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8 Habits of People With Concealed Depression

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8 Habits of People With Concealed Depression

Feeling low? If you are perpetually tired, lacking initiative, physically and morally weak, excessively workaholic, or pretending to be happy, it’s quite possible that you are depressed.

Depression, usually hidden, is not mere sadness and it’s not that easy to ‘buckle up and get going’.

Although only professional doctors can diagnose and cure the many complexities of depression, here are 8 significant symptoms which may help you recognize this deep-rooted problem. 

1. Blurry thoughts

Depressed people usually have blurry thoughts and expressions like “what’s the point in eating?” rather than “I feel less hungry these days”. As a matter of fact, definite thoughts give us definite reasons for happiness and, this precisely, is what lacks in a depressed state.

2. “Excuse me!”

If depressed, you keep coming up with vivid excuses to cover your desires.  You avoid being with other people who you fear might worsen your already unstable emotional state. 

3. Numbness

Depression often makes you numb towards your surroundings. You stop feeling inevitable pain, avoid expressing your opinions, are oblivious to insults and avoid conflict by agreeing with everyone.

4. Physical Pain

When depressed, you are likely to feel pain in the heart, head, stomach or any other part of your body, even though all your medical reports suggest that you are absolutely okay and healthy! These pains cause anxiety which in turn leads to more depression.

5. Obsessively looking for answers

Depressed people are often obsessed about certain repetitive thoughts with the illusion that they are looking for answers to their problems. In fact, they are absentminded and keep worrying about a single problem over and over again, instead of converting their thoughts into action.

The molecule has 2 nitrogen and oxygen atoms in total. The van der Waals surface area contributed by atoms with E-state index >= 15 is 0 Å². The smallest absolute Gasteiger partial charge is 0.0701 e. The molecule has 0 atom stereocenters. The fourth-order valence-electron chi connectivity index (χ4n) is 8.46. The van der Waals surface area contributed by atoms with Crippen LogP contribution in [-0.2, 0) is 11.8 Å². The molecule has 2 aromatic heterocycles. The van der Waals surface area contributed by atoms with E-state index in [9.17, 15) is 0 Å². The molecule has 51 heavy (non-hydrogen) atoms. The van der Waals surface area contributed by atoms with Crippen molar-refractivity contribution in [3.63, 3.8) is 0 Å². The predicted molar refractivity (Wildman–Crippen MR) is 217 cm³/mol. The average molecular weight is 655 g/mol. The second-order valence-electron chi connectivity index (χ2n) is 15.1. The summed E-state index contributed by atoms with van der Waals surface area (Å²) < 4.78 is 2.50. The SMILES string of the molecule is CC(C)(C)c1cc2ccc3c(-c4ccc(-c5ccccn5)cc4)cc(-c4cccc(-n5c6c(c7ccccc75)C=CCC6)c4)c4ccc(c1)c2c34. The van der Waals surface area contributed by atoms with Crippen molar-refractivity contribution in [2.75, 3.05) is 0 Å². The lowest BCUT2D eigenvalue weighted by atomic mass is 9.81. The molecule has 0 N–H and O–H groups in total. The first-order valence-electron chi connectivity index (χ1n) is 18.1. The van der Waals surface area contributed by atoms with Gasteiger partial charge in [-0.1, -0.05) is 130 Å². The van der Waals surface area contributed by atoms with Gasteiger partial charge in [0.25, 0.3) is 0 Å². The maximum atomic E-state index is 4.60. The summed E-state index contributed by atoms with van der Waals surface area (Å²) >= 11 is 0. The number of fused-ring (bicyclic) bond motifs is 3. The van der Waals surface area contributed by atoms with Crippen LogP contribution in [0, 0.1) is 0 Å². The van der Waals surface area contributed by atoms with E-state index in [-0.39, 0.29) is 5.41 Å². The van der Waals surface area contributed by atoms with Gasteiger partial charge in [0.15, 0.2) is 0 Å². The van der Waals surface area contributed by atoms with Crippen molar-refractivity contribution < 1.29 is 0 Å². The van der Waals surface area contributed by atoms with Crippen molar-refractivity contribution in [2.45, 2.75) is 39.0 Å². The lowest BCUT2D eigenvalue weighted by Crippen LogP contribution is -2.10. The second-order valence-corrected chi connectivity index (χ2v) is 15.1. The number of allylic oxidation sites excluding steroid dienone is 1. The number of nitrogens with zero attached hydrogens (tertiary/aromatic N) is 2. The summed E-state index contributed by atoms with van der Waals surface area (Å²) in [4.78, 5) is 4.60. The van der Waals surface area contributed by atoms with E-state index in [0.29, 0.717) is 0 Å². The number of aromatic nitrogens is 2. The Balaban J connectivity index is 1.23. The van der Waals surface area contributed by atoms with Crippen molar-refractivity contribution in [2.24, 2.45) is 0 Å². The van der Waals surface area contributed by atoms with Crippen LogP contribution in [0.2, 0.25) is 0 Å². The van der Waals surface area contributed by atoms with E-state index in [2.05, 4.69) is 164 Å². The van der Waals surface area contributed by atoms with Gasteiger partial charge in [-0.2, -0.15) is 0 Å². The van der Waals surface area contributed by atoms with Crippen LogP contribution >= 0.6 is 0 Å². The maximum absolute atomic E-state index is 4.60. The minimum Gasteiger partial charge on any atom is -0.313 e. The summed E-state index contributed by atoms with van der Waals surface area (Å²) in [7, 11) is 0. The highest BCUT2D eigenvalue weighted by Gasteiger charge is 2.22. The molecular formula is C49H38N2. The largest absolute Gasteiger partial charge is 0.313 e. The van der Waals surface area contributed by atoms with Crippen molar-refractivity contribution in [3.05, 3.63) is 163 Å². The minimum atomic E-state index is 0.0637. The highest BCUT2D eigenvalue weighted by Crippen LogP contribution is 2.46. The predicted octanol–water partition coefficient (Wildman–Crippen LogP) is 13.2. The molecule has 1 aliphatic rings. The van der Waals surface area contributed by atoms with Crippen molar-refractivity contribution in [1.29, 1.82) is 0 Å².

6. Looking dishevelled

The unstable internal state during depression takes its toll on your outer appearance. A depressed person is more likely to not care at all about personal hygiene and the cleanliness of their homes. This is true even for those who are ‘usually’ less inclined towards neatness. 

7. Inaction or Hyper action

Depression makes a person incapable of keeping up with their daily routine and one becomes forgetful of information, gets tired pretty easily and regards every action as meaningless. It is also true that lazy people may suddenly become hyperactive, immersing themselves in tight schedules and counting their rewards, in order to evade their sensations and instill sense into their lives.

8. “I am fine!”

Most depressed people tend to put up an ‘I am fine’ appearance in order to cover their emotional condition. They present themselves as extremely happy and carefree, and are very likely to avoid any serious discussion with an apparently exuberant laughter. Their true self is only rarely expressed in long intimate conversations.

What can be done?

1. Guides like Beck’s Depression Inventory and Zung Self-Rating Depression Scale can help you to get a clearer picture of whether you are depressed.

2. If your loved ones are depressed, try helping them by discussing their problems. However, if they are not comfortable talking, let them be on their own and observe them closely, at least for a few days.

3. Be sensitive! Avoid giving advice like ‘stop it’ or ‘cheer up’ as they are useless in these situations. Do not make fun of, or joke about the problems of a depressed person.

4. Help a depressed person with their daily routine, as depression often exhausts their physical and mental strength.

You should also read: 10 Heart-Breaking Truths Depressed People Never Talk About

5. Forcing a person in depression to be active, unless they are ready, is not a desirable option.

6. Depression might be communicable. Reconsider your position time and again if you are in close relations with a depressed person. 

7. Seek professional help if necessary. “You do not need a doctor for this”, is nothing but a stupid myth. 

8. Be aware of, and caring about the conditions of a person undergoing depression. In other words, be their much needed support system.

We are living in times of heightened social anxiety and immense screen addictions, where depression is a common and profound problem. The solution to this great problem of our time begins with our sensitivity and sensibility towards our mental conditions, as well as of others around us. 

Featured Image source: lightpoet © 123RF.com

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